Heather Jones, class of '14

Heather Jones

–I had already been working for several years in the arts in the US before applying to the Curatorial Master’s program at SU. My entrance into curating was through studying fine arts.

–I had previously worked as a Master Apprentice for the Sol LeWitt studio, and as the studio manager for the artist Swoon in New York. After years of coordinating installations and exhibitions, I decided to study the theory and practice of curating with a more directed focus. 

–For the final exhibition, it was very important to me to do a project outside of the university atmosphere. I partnered with a colleague in the program, Sally Müller, and together we co-curated an exhibition in a neighborhood on the outskirts of Stockholm. The exhibition was conceptually focused on human relations to the built environment, and it was crucial to us that the methodology and format of the exhibition fit the concept. We chose to hold the exhibition simultaneously at four separate, small art spaces around the neighborhood, and provided a map for visitors to follow, encouraging visitors to think about the ideas presented in the artworks while navigating the neighborhood for themselves. 

Exhibitions Manager

–While still finalizing my master’s thesis, I began working as the Exhibitions Coordinator at Independent Curators International (ICI) in New York. We organized 10-12 traveling exhibitions per year, and collaborated with hundreds of national and international art spaces.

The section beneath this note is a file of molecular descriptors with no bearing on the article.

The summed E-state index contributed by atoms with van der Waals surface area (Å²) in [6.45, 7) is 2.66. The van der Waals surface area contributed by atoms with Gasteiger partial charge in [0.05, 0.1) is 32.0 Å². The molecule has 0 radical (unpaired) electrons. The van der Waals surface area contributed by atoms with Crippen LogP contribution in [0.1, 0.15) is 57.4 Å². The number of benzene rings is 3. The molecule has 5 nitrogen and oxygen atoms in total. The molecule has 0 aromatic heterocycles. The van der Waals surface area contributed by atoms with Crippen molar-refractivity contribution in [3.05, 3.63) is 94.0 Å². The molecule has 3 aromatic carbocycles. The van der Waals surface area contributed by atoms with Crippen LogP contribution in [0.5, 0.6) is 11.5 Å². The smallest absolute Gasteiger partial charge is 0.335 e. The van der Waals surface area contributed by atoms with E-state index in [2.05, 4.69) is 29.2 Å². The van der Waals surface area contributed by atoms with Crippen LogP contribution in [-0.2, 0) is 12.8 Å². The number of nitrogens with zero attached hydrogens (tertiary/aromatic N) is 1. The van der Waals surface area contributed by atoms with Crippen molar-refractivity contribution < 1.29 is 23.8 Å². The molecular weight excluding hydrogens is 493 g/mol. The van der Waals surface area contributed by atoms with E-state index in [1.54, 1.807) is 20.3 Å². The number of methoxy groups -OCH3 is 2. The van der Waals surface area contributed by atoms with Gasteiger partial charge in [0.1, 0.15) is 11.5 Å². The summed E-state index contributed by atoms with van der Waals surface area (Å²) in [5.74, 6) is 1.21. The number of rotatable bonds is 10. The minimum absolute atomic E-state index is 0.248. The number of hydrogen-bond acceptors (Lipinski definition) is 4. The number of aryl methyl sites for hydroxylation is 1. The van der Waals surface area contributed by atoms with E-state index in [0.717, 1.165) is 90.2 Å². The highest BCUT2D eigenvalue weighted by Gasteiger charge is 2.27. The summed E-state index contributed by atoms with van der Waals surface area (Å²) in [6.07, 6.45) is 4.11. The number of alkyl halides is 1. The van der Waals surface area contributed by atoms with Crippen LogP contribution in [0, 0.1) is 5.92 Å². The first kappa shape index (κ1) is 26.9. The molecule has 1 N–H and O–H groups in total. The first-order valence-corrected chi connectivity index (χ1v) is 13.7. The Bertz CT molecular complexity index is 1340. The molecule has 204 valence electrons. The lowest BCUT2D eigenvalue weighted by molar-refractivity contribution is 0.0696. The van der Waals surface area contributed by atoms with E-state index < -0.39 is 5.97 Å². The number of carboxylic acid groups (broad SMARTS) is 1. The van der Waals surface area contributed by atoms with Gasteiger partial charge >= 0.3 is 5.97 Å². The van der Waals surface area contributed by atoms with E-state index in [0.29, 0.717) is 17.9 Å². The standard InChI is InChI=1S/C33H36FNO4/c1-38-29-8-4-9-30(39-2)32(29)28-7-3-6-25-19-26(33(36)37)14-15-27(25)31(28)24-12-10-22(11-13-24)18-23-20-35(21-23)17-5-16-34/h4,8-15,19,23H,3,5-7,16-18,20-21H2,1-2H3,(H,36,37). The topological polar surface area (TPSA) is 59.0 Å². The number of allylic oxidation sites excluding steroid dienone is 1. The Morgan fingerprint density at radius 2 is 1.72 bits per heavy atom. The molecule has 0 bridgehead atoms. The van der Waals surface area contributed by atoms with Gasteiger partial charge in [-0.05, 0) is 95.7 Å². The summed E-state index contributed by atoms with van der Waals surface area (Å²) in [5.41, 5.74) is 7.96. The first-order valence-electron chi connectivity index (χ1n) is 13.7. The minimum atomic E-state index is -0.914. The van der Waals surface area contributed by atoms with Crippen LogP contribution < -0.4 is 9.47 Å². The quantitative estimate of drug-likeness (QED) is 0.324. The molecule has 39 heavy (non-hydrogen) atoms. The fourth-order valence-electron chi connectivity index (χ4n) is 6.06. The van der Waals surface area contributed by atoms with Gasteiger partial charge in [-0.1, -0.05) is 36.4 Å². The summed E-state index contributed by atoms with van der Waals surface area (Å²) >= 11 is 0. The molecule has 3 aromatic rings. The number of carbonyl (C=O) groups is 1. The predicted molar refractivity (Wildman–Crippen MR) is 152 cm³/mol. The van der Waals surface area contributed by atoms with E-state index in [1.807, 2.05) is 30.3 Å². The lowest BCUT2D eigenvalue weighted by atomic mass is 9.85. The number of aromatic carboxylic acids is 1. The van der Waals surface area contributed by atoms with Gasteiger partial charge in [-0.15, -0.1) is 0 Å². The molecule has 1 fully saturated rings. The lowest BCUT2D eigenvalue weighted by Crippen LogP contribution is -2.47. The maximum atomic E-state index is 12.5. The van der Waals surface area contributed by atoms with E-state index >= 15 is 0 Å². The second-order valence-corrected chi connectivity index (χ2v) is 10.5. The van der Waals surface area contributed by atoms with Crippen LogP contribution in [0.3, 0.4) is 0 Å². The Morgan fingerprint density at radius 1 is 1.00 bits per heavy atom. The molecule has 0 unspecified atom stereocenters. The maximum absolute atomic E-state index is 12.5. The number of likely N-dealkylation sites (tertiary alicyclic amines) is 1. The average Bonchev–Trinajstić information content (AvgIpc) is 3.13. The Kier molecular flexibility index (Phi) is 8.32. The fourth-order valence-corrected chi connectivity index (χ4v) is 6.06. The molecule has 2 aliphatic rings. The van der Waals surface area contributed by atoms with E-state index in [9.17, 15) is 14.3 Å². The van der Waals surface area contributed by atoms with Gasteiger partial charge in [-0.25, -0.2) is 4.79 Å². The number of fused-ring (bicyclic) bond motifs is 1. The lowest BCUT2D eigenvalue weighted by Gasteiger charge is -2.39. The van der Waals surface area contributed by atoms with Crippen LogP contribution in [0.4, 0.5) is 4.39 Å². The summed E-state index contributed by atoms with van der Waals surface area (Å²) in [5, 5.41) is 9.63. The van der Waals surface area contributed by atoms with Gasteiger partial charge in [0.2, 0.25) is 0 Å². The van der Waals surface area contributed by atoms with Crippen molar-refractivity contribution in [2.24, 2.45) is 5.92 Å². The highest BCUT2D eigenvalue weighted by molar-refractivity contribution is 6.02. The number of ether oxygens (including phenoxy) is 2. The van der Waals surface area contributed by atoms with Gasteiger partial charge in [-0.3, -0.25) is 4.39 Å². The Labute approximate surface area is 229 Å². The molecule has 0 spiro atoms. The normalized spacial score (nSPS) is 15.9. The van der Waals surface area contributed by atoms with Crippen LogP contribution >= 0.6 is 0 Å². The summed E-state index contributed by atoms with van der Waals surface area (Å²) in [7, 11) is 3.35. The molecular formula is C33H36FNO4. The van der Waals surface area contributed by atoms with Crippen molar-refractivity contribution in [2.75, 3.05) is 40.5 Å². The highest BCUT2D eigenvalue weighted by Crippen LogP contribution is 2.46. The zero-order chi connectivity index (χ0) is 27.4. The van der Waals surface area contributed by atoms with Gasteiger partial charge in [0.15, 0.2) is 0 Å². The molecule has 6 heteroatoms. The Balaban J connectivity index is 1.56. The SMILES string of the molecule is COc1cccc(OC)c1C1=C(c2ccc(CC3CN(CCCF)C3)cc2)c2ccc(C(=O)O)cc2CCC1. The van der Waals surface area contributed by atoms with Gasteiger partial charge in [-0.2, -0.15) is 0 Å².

–I am currently the Exhibitions Manager at Kunsthall Stavanger in Stavanger, Norway, where we have recently curated the first retrospective of the work of Judith Bernstein as well as published her first monographic catalogue, released this month with Mousse Publishing. The catalogue will be released in the US this September at the New Museum, New York. In addition to my work at the Kunsthall, I am a founder and co-editor of the online journal Contemporary Art Stavanger (CAS) which creates and highlights discourse around the arts in relation to the Stavanger region.

Maija Kasvinen, class of '14

Maija Kasvinen

–Before the programme I had studied business economics, specializing in brand credibility. After a degree in Economics I decided to do something I had wanted for a while and turned to Art History. I wrote my bachelor's thesis and applied for the programme, but did not get in on the first time. I studied more art, applied again and got in the second time. My working experience was international but not too fancy – I'd worked in cinemas and bars, at the Post and on a cruising boat.

–The months when I worked on my examination projects was a very hectic period! In the written part I analyzed if an institutional acknowledgement (such as Ars Fennica, a Finnish art prize) has an impact on common understanding on what is considered to be "good art". Narrowing down the subject has never been my strong sides... Thinking back I can see a clear link to my previous interest in brands and credibility.

–The exhibition part of the exam was related to my work. Pentti Kaskipuro was a Finnish printmaker from the city I worked for and I had access to a huge archive of his prints. Going through the works, I got interested in how some themes and objects recurred, and why my mind wanted to create a link between these works. The exhibition displayed 25 of these prints, proposing a link between them. Kaskipuro, the artist, is a very canonic figure in the scene, so the problematics of the written part were also present in the exhibition.

Start-up company